The Effects of Parenting
• Proximal parenting
– Caregiving practices that involve being
physically close to the baby, with frequent
holding and touching
• Distal parenting
– Caregiving practices that involve remaining
distant from the baby, providing toys, food,
and face-to-face communication with minimal
holding and touching
The Effects of Parenting
Goodness of Fit
• A similarity of temperament and values that
produces a smooth interaction between an
individual and his or her social context, including
family, school, and community
• With a good fit
– parents of difficult babies build a close relationship
– parents of exuberant, curious infants learn to protect
them from harm
– parents of slow-to-warm-up toddlers give them time to
adjust
Synchrony
• A coordinated, rapid, and smooth
exchange of responses between a
caregiver and an infant
• Synchrony in the first few months
– Becomes more frequent and more
elaborate
– Helps infants learn to read others’
emotions and to develop the skills of
social interaction
– Synchrony usually begins with
parents imitating infants
Is Synchrony Needed for Normal
Development?
• Experiments using the still-face technique
– An experimental practice in which an adult keeps his
or her face unmoving and expressionless in face-toface interaction with an infant
– Babies are very upset by the still face and show signs
of stress
• Conclusions:
– A parent’s responsiveness to an infant aids
psychological and biological development
– Infants’ brains need social interaction to develop to
their fullest
Attachment
• Attachment is a lasting emotional bond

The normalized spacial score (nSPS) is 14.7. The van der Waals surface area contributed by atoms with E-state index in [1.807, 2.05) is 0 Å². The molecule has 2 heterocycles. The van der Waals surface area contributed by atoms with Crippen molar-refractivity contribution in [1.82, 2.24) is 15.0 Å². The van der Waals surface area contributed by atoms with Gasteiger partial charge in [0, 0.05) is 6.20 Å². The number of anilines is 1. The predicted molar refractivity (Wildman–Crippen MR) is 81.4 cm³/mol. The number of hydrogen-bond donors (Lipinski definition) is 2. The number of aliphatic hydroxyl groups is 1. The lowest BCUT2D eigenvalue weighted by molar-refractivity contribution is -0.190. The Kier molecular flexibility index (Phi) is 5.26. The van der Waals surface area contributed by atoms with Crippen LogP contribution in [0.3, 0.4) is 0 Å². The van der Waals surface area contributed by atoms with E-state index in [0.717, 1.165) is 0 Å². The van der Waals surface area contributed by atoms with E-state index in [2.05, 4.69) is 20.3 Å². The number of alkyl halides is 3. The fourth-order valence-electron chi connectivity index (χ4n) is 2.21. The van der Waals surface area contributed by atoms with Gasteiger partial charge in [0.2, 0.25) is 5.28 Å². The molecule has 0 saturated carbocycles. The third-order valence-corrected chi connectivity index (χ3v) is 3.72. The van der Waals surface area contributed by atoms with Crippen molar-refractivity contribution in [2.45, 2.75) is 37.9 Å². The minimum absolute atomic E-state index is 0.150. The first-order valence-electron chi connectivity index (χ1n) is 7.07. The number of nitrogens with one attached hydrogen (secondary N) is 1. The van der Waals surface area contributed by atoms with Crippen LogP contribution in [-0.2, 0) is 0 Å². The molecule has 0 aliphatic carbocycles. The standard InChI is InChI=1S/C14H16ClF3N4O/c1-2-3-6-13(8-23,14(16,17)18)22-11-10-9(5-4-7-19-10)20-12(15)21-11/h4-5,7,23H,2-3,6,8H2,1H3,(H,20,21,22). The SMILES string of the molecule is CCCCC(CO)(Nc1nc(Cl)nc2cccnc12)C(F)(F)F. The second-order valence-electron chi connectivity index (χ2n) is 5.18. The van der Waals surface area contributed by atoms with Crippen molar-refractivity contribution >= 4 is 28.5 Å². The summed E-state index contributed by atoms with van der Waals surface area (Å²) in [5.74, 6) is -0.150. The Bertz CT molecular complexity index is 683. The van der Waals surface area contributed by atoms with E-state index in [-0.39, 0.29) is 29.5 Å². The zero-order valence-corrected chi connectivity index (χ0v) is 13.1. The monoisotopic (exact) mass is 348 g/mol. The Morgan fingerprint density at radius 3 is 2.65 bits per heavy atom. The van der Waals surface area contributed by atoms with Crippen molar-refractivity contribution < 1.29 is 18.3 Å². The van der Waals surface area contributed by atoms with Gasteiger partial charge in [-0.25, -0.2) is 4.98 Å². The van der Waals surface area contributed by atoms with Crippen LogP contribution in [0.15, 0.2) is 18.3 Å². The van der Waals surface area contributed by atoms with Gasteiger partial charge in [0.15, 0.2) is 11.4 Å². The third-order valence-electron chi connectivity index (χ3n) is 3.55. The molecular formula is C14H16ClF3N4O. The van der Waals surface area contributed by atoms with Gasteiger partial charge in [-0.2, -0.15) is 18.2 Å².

that one person has with another.
– Attachments begin to form in early infancy
and influence a person’s close relationships
throughout life
Attachment
Attachment Types
1.
2.
3.
4.
Secure attachment: An infant obtains both comfort
and confidence from the presence of his or her
caregiver.
Insecure-avoidant attachment: An infant avoids
connection with the caregiver, as when the infant
seems not to care about the caregiver’s presence,
departure, or return.
Insecure-resistant/ambivalent attachment: An
infant’s anxiety and uncertainty are evident, as when
the infant becomes very upset at separation from the
caregiver and both resists and seeks contact on
reunion.
Disorganized attachment: A type of attachment that
is marked by an infant’s inconsistent reactions to the
caregiver’s departure and return.
Attachment Types
Measuring Attachment
• Strange Situation
– A laboratory procedure for measuring attachment by
evoking infants’ reactions to the stress of various
adults’ comings and goings in an unfamiliar playroom.
• Key behaviors to observe:
– Exploration of the toys. A secure toddler plays happily.